We got offered to open up for a CD release party for The Psychedelic Furs. We told [the promoter] that the band wasn’t together anymore. This was 1997 and the show would have been in 1998. He offered us an acoustic set, so we did, but not for the Psychedelic Furs. I’m not sure that would have done anything for us. These days, you have to do something completely irrational or gimmicky.
SW: On that note, did you worry that people would just see the film as a type of gimmick, as a promotional device for the new band?
TG: I would say that is one reason behind it. The funniest thing we’ve heard is that people want a sequel to the film. And I’m like, “The sequel is happening now, with the real band.” We’re getting great reviews. We got invited to play in Liverpool next year. Just to play at the Cavern Club, where the Beatles played…that’s on my bucket list. Things are happening. Not as fast as I’d like, because when you’re hitting that age card, you’ve gotta make it happen faster.
Trust me, I’m the last person to worry about cross-promotion. Have you ever watched “SpongeBob SquarePants,” and then you see the fucking Big Time Rush thing coming on? I can’t even see SpongeBob anymore! You can’t even watch what you’re watching without being interrupted by something else.
SW: Has the band gotten lots of other attention since the movie came out?
TG: Those who saw the film loved the music. We did a video for “Beyond Belief,” shot on the iPhone. The video got picked up as one of the best iPhone videos, which got us some buzz. Then I had the idea for the [Apple iPhone] 4S video [for the song “Cellophane Sky,” shot at Webster Hall in New York City]. Some people absolutely loved it and some people hated it. I posted “Cellophane Sky” on MacRumors, which has 600,000 registered users. Within two days, I had 300 views, but I had people attacking me, calling me a pedophile. Because we’re these old dudes playing at a club and there are young chicks in the video. So this guy said “Obviously you guys are pedophiles.” And I said, “Whatever happened to storytelling in a song?” The song’s about a woman dying from an overdose, and this is the club she’s in. We’re not interacting with her or them [the dancers]. But it just made me realize, not everyone is gonna like you.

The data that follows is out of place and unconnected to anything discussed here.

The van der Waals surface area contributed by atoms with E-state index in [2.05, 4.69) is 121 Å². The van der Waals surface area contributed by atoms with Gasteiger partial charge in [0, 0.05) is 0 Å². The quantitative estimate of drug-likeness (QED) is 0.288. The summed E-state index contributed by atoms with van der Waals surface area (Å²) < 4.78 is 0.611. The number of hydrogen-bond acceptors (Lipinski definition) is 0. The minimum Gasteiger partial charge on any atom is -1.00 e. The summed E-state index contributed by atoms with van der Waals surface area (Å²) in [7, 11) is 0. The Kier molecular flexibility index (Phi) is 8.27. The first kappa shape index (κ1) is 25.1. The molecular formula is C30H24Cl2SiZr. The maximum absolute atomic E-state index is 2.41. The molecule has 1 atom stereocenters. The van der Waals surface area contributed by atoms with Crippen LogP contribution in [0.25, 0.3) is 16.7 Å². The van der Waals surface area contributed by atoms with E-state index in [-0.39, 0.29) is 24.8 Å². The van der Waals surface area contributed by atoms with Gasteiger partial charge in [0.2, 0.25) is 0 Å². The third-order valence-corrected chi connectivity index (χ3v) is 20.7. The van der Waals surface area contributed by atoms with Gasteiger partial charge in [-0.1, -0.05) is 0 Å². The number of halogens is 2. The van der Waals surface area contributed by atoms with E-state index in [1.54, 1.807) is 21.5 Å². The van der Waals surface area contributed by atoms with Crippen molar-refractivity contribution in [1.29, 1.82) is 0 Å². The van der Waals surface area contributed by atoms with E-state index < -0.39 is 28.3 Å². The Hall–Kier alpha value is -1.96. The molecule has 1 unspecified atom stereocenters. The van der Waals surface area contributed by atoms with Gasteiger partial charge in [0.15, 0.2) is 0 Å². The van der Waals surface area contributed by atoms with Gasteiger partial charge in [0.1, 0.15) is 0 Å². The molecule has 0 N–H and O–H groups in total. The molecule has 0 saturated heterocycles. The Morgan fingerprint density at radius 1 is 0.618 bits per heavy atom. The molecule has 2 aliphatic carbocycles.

It’s a long process. I told my wife, jokingly, “The only reason we’re not making any money right now is because no one knows who we are.”
SW: Have there been tensions with your wife and your relatives analogous with those in the movie, where they want you to get a more secure job?
TG: It still happens! Chris and I share the same in-laws. I love my mother-in-law. She would never intentionally say anything to hurt us. But he had a birthday party for his daughter, and he made a cake from a Duncan Hines box. She said the cake was so good, he should open his own restaurant, start a business. He said, “I’ve got a business.” And she said, “No, I mean a real business.” It happens to me. They aren’t trying to hurt me, but until they’re seeing money, it’s not real.
SW: You have said that the film is not that autobiographical, even though your character, like you, is married to an Indian woman who comes from some wealth.
TG: We were going to make it more autobiographical. It was originally about two friends that are actors, and then we realized that actors don’t share a bond like musicians. One actor could succeed and the other doesn’t. But in a band, there’s a bond.